First click tests — building up the elements of user experience for Learn Foundations
We had developed an information architecture and tree tests as part of our programme of user research for Learn Foundations. The next step was to use first click tests to pit the new template against existing courses.
Why the first click is important
Research has suggested that, when people get the first click right, they are 87% likely to succeed in their task (as opposed to 46% if they get the first click wrong).
We used the Chalkmark software from Optimal Workshop to run a first click study.
In the tree test, participants are presented with the navigation menu only. But in a first click test, participants are presented with screenshots of interfaces. These can be either a low-fidelity wireframe, or a screenshot of a full-blown interface. Participants are asked to select the area of the interface they think will help them complete their task.
After the study is complete, the software produces a heatmap showing you where people have most frequently clicked.
Our first click test
This study had two aims:
- Test an early prototype version of the new Learn Foundations template with a large number of students.
- A/B test the new prototype against representative examples of existing courses.
Ultimately, we needed to understand if the Learn Foundations team were going down the right path with this new template, or if the design needed any changes before being developed further.
We used screenshots of existing courses, and compared them against a screenshot of an early prototype of the new template built in Learn. So we weren’t quite comparing like with like. But it was an important point for us to test the prototype in the state it was at, to understand if there were any changes required before it was developed further.
We set five tasks. We asked participants to complete each of these tasks twice — once with the new template, and once with an example of an existing Learn course. (We didn’t tell people which was which, or indeed that we were comparing a new template with existing ones — although it was probably obvious to many participants.)
Lessons learned from the first click test
These results were slightly less encouraging than the tree test.
In each case, the new prototype template did not perform as well as the examples of existing courses. However, this alone wasn’t as bad as it seems at first glance.
The prototype screenshot we tested with was unfinished, unpolished, and did not have any real content. Meanwhile, each of the existing courses we tested with were well-established, with real content, and often tailored to that specific course. The new Learn Foundations template is attempting to do a different job — to provide greater consistency among different courses.
With three of the tasks, the unfinished prototype came close to equalling the success rates of the existing courses. In this context, these results were relatively encouraging. Two other tasks caused more concern, however.
The first of these was:
“You’ve got a question about the course, and you want to get in touch with one of your lecturers. How would you do this?”
Only 46% of participants selected the correct section (Help and support), with 40% selecting Course information. This result prompted the Learn Foundations team to create a top-level Course contacts section. The project team had been debating about this, but we had lacked clear evidence to decide one way or the other. The results of this first click test gave us a sense that we had to add this clearer menu option.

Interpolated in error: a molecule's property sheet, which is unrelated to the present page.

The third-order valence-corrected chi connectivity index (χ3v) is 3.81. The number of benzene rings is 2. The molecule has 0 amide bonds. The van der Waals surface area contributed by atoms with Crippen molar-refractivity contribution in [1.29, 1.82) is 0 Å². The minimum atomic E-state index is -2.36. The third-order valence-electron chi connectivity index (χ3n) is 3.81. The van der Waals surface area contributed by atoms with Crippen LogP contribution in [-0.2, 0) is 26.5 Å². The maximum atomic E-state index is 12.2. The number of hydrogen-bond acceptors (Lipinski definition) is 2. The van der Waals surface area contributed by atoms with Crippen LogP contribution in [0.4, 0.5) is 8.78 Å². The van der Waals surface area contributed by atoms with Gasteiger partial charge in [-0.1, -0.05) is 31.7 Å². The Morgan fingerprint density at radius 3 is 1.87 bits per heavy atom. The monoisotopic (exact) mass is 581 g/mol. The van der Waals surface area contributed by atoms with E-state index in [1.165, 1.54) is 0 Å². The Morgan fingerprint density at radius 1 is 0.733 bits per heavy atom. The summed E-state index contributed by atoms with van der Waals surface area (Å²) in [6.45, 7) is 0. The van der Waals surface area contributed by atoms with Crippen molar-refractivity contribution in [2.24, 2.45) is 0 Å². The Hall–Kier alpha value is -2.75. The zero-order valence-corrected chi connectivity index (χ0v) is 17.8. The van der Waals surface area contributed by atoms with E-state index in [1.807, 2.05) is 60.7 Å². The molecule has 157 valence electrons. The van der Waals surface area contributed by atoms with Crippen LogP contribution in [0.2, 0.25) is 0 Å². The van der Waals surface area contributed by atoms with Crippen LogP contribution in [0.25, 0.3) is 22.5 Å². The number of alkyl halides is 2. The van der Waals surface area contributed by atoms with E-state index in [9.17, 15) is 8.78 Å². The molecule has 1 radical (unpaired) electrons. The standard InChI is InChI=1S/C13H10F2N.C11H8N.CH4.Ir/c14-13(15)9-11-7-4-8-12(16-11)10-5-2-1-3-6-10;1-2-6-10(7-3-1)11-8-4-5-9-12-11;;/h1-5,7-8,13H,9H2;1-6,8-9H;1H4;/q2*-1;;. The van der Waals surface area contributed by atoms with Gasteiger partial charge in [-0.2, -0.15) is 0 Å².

The second task with concerning results was:
“It’s coming up to exam time and you’d like to see some mock exam papers. Where will you find them?”
Here, only 42% selected the right option (Assessment), with 30% clicking Course materials, and 21% selecting Resource List.
Past paper problem
The fact that students seemed unable to find mock exam papers appeared to present us with a big problem. In the top tasks survey, past papers came out as the 4th most important task to students. So we felt that it was important for students to be able to complete this task.
The card sort showed that students did not strongly agree on what other items it should be grouped with.
The clearest indication was that it belonged with assessment content, so we placed it there.
However, the first click test demonstrated that the majority of students did not expect to find mock exam papers there.
Usability testing helped us understand what was really going on
Coincidentally, in the round of usability testing we were running at the same time, we had set a task around finding past exam papers within a Learn environment set up by the School of Philosophy, Psychology & Language Sciences.
By watching just four students trying to access past papers, it became clear that students do not expect to find past papers through Learn. They simply Google for them. Students find past papers easily this way.
This made us feel less concerned about the fact that students seemed confused about where to find past papers in Learn. It’s because students don’t expect to find them in Learn in the first place.
Only by using a mixture of research methods — both qualitative and quantitative — have we been able to truly understand users’ needs.
Our comprehensive programme of user research with the Learn Foundations project has demonstrated the benefits of following a human-centred design process.
Introducing a new template ultimately designed to be rolled out across the University is a big change. By undertaking this user research, we have been able to confidently ensure that the design is based on a strong understanding of the needs of students and staff.
Find out more
If you would like support on planning and undertaking user research, visit the User Experience Service website to find out more and get in touch.